A White-Collared Moss - Kindbergia oregana
Oregon Beaked Moss,
MNPS Threat Rank
Plants: Pleurocarpous (FNA 2014), growing in mats (Lawton 1971), feathery, green, green with yellow tones, or tending to brown (FNA 2014). Stems typically creeping (Lawton 1971), pinnate (Lawton 1971), 10-45 cm in length, the primary stem growth seldom limited (not often forking), possessing a central strand; pseudoparaphyllia present; axillary hairs with a length of 4-5 cells. Branches simple, rarely otherwise, to 12 mm (FNA 2014), seldom to 20 mm, complanate, becoming smaller toward the distal end of the stem (Lawton 1971).
Stem Leaves: Spreading to about 90 degrees (Lawton 1971), cupped, widely deltoid with a heart-shaped base, 1.2-2.2 mm in length, seldom reaching 1.6 mm in width; base widely extending somewhat far down the stem; acumen lance-shaped (FNA 2014); leaf edges flat, sometimes curved back and downward proximally, saw-toothed above and down to the bottom or nearly so; costa more-or-less 3/4 of the leaf length (Lawton 1971), wide, nearly always with a dorsal spine at the end (FNA 2014).
Branch Leaves: Smaller and more slender than the stem leaves (FNA 2014), not spreading to 90 degrees nor so long-decurrent, cupped (Lawton 1971), almost always noticeably pleated, lance-shaped, occasionally with ovate tendencies, 1-2 mm in length; dorsal surfaces of the costa and lamina more strongly dentate than in the stem leaves (FNA 2014), 80% or more of the leaf length (Lawton 1971).
Leaf Cells: Stem leaf alar cells oblong or more rounded and medial laminal cells with walls frequently pitted near the bottom of the leaf. Branch leaf apical cells with length twice that of the width or more (Lawton 1971).
North American Range
Canada: BC; USA: AK, WA to CA, ID and MT (FNA 2014). Known in Montana from Flathead, Lake, Lincoln, and Sanders Counties (Elliott and Pipp 2016).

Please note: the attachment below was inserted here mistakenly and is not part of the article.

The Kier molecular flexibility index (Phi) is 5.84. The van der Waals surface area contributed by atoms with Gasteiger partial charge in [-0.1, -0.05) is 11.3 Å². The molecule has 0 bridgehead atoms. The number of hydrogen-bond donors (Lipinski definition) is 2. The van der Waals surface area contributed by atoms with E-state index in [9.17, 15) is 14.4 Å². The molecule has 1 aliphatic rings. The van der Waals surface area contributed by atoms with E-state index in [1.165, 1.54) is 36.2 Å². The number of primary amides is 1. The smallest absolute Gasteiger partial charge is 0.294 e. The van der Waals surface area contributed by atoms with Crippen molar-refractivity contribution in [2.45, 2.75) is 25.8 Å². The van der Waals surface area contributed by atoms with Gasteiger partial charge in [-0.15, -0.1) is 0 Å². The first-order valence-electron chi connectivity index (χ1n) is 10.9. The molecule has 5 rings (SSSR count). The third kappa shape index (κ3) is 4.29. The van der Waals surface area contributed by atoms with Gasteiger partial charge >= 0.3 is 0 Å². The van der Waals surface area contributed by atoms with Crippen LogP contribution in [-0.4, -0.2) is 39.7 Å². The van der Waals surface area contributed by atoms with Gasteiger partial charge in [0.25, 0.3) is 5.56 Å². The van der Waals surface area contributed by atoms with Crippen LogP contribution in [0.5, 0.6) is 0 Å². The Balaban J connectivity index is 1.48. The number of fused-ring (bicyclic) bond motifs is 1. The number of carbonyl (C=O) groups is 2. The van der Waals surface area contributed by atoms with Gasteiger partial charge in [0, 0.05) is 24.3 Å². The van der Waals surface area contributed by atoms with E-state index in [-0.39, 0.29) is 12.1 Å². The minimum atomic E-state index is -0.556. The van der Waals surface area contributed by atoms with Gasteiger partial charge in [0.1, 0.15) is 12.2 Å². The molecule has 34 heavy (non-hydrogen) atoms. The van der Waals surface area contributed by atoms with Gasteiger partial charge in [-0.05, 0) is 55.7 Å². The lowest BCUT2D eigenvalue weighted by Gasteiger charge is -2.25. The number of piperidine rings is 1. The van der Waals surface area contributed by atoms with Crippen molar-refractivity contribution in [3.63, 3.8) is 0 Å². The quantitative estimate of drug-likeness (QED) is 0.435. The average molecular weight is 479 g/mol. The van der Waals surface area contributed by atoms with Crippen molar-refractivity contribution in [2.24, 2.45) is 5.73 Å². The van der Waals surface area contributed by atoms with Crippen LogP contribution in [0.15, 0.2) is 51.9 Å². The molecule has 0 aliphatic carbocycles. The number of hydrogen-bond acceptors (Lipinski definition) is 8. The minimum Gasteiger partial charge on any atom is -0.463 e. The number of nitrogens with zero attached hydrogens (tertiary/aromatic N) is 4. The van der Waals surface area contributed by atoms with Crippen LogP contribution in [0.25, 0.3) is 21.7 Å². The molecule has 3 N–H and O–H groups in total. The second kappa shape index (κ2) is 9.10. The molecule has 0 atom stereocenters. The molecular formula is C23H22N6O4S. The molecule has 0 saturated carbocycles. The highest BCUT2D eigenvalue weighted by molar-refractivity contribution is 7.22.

Observations in Montana Natural Heritage Program Database
Number of Observations:
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Map Help and Descriptions
(Observations spanning multiple months or years are excluded from time charts)
Decaying wood, forest litter, humusy soil, damp areas with scattered light. Occurring from low-lying areas to 4265 feet (FNA 2014).
Dioicous (FNA 2014). Male plants comparable to the female plants, with reproductive parts occurring on the stems; perigonial leaves to 1.6 mm in length and perichaetial leaves to 4 mm, both with apices thread-like and saw-toothed or finely so. Seta very coarse, 15-20 mm tall (Lawton 1971), russet. Capsule russet, bowed, tilted to level (FNA 2014), the theca 1.5-2.5 mm in length; operculum beak typically slanted (Lawton 1971) and long; peristome allowing capsule mouth to open in low humidity. Calyptra lacking hair (FNA 2014).
- Literature Cited AboveLegend: View Online Publication
- Elliott, J.C. and A.K. Pipp. 2018. A Checklist of Montana Mosses (1880-2018). Updated 3 January, 2020. Montana Natural Heritage Program, Helena, Montana. 73 pp.
- Flora of North America Editorial Committee, eds. 2014. Flora of North America North of Mexico. Volume 28. Bryophytes: Mosses, Part 2. Oxford University Press, Inc., NY. xxi + 702 pp.
- Lawton, E. 1971. Moss Flora of the Pacific Northwest. Hattori Botanical Laboratory. Japan: Yamabuki-cho, Shinjuku-ku, Tokyo. 362 pages plus appendices.
- Additional ReferencesLegend: View Online Publication
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- Lawton, E. 1971. Keys for the Identification of the Mosses on the Pacific Northwest. Reprinted from 'Moss Flora of the Pacific Northwest'. Published as Supplement No. 2 of the Journal of the Hattori Botanical Laboratory. Nichinan, Miyazaki, Japan. 66 pp.
- Malcolm, B., N. Malcolm, J. Shevock, and D. Norris. 2009. California Mosses. Nelson, New Zealand: Micro-Optics Press. 430 pp.
- Vitt, D. J. Marsh, and R. Bovey. 1988. Mosses, Lichens & Ferns of Northwest North America. Seattle, WA: University of Washington Press. 296 p.